If you train by yourself and you haven't set a PR in a long time, you're no longer training, you're just exercising – maybe very hard but still just exercising. Maybe you paid for a training template provided by an expert, and you think you're actually being coached – just not for strength, because you aren't lifting heavier weights that you previously were. Maybe you think that all this volume burns calories so you'll have slabs of abs –  except that you don't have slabs of anything. 

You're not growing, you're not getting stronger, you're just spending a lot of time in the gym, getting sore and doing lots of volume that, even though it's not heavy enough to make you stronger, is still a stress that must be recovered from anyway. Junk reps that don't make you stronger can still make you overtrained, because even though they are not heavy enough to drive a strength increase, they can produce inflammation if they are of sufficient quantity that their fatigue keeps more productive work from being done and recovered from. Like running 10 miles or jumping off roof of the building, it's hard, but it's not useful. 

If you are an advanced competitor, you may think you don't have the luxury of this more practical MED approach. You've got to fight for 10kg of new total every year, you know, to keep your endorsement income up over seven figures. But honestly, are you really an advanced competitor? And if you are, have you ever tried it the other way – just training up to one properly-programmed heavy set as infrequently as possible to still make progress, in contrast to always staying just one set away from overtrained? 

Overtrained is not good. It doesn't make you stronger, or better, or more pious and atoned and holy and forgiven. Overtraining destroys long-term progress, and prevents short-term progress. And chances are that if you're doing a bunch of junk reps for the sake of “volume,” you're either overtrained or headed in that direction. This is especially true if you are trying to do this on “a cut” – a caloric deficit, and even more especially true if you're “cutting” from 175 down to 165.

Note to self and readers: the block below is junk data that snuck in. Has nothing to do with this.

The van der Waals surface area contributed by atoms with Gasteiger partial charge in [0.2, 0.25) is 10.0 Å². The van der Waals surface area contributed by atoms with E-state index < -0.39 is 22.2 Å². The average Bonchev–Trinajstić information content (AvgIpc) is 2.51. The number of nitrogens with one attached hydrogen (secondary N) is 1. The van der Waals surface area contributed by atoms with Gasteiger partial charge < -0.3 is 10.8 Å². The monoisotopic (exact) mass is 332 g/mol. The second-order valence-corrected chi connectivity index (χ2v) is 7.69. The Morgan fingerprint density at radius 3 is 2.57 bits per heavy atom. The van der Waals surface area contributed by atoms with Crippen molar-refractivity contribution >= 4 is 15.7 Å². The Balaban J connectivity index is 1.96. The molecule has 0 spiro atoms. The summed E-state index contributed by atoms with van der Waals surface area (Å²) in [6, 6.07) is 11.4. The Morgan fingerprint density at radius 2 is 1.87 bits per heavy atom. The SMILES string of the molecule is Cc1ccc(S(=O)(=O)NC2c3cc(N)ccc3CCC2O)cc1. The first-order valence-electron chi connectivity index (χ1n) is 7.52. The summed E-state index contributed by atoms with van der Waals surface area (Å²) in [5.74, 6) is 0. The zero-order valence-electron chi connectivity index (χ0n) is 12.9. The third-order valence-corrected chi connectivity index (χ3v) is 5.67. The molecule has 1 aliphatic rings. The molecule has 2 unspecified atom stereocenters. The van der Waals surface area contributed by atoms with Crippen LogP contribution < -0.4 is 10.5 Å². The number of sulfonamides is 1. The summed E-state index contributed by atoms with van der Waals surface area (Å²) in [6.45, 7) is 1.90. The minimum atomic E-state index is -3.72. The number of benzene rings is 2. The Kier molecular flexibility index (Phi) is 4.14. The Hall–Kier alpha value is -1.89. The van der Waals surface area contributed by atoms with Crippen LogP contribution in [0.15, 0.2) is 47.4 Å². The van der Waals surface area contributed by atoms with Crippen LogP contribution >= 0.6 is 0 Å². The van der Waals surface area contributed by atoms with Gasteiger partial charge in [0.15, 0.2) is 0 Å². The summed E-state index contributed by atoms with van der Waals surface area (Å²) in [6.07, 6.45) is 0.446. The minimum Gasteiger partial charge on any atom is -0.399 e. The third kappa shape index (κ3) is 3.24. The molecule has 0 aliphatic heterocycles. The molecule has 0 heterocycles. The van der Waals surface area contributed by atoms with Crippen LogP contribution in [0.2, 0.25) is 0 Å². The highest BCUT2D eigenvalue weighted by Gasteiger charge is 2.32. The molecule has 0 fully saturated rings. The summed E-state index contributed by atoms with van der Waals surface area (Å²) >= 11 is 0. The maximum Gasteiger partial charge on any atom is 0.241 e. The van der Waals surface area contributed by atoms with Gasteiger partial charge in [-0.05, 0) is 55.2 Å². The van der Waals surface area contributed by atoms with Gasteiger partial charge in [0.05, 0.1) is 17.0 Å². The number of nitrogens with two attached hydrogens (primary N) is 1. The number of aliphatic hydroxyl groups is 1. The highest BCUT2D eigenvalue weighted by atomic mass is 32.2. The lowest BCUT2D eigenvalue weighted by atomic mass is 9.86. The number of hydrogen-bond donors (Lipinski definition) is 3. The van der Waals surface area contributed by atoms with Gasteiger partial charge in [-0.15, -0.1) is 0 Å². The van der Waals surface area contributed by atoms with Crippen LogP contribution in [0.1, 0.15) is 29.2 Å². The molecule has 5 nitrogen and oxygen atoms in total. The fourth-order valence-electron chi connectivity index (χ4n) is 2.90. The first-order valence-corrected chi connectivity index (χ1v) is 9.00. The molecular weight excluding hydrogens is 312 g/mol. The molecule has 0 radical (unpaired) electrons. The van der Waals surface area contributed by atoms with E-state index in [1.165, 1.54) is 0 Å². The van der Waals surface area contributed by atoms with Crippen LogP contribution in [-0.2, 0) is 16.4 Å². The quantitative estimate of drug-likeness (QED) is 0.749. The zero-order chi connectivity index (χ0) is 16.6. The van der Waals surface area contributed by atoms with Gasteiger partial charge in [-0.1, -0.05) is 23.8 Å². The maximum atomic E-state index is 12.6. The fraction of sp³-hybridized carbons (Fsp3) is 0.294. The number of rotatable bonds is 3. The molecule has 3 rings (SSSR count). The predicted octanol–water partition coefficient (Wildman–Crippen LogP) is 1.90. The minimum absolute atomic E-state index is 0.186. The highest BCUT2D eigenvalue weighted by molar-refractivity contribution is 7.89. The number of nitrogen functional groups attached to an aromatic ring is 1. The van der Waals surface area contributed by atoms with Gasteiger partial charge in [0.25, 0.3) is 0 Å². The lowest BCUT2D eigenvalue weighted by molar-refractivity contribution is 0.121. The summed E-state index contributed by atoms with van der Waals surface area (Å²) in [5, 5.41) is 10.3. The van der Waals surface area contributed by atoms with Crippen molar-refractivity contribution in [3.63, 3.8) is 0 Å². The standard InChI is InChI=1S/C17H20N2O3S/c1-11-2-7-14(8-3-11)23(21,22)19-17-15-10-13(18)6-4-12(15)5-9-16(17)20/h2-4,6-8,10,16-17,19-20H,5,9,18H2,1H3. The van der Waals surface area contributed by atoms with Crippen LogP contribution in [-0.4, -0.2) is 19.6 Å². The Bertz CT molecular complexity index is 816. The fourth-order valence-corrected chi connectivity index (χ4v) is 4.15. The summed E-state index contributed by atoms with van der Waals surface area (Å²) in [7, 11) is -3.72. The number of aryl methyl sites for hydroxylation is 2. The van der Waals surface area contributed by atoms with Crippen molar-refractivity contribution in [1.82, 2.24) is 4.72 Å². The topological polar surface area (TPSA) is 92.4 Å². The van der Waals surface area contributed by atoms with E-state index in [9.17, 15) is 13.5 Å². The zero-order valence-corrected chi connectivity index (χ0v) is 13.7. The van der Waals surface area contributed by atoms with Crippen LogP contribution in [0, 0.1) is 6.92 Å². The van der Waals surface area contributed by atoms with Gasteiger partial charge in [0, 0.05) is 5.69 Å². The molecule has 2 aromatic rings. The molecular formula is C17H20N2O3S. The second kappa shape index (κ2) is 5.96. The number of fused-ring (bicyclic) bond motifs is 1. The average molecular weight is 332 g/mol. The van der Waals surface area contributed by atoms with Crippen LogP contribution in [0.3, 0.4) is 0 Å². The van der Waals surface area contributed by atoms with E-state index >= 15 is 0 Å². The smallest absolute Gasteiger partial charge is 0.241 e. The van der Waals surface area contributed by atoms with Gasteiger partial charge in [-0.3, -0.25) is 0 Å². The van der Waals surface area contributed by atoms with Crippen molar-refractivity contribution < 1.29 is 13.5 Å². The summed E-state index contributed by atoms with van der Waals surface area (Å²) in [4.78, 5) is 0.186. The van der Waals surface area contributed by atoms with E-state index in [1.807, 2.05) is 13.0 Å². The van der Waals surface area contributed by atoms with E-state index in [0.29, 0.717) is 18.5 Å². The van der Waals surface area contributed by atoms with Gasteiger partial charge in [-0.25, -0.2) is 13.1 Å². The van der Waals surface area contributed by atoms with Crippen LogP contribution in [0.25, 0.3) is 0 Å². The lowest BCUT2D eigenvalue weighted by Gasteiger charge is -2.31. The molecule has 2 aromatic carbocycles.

Tired all the time isn't good either. Just plain old tired, the way you get when you can't sleep because you're sore and your knees hurt, is what makes people feel old. It kills your sense of humor, your libido, and your girlish laughter. Older clients don't sleep well anyway, and near-MTD programming is an excellent way to make things worse. 

And if you are an athlete training for an actual competitive sport, this is very important: the training component of your preparation cannot be allowed to interfere with the practice component. If you are training at MTD-levels – if you are sore and tired all the time, overtrained from being a dumbass in the weight room – you are contributing to the misunderstanding sports coaches seem to universally possess about barbells and sports. You are confirming their bias by turning your practice, the only thing they really know anything about, into shit. Stop doing that. 

So, let me tell you again what you should do: find the MED – the Minimum Effective Dose – of squats, benches, presses, and pulls, and do that. For most people, this is a much more practical, productive, satisfying, and effective approach to training. You already know if I'm talking to you.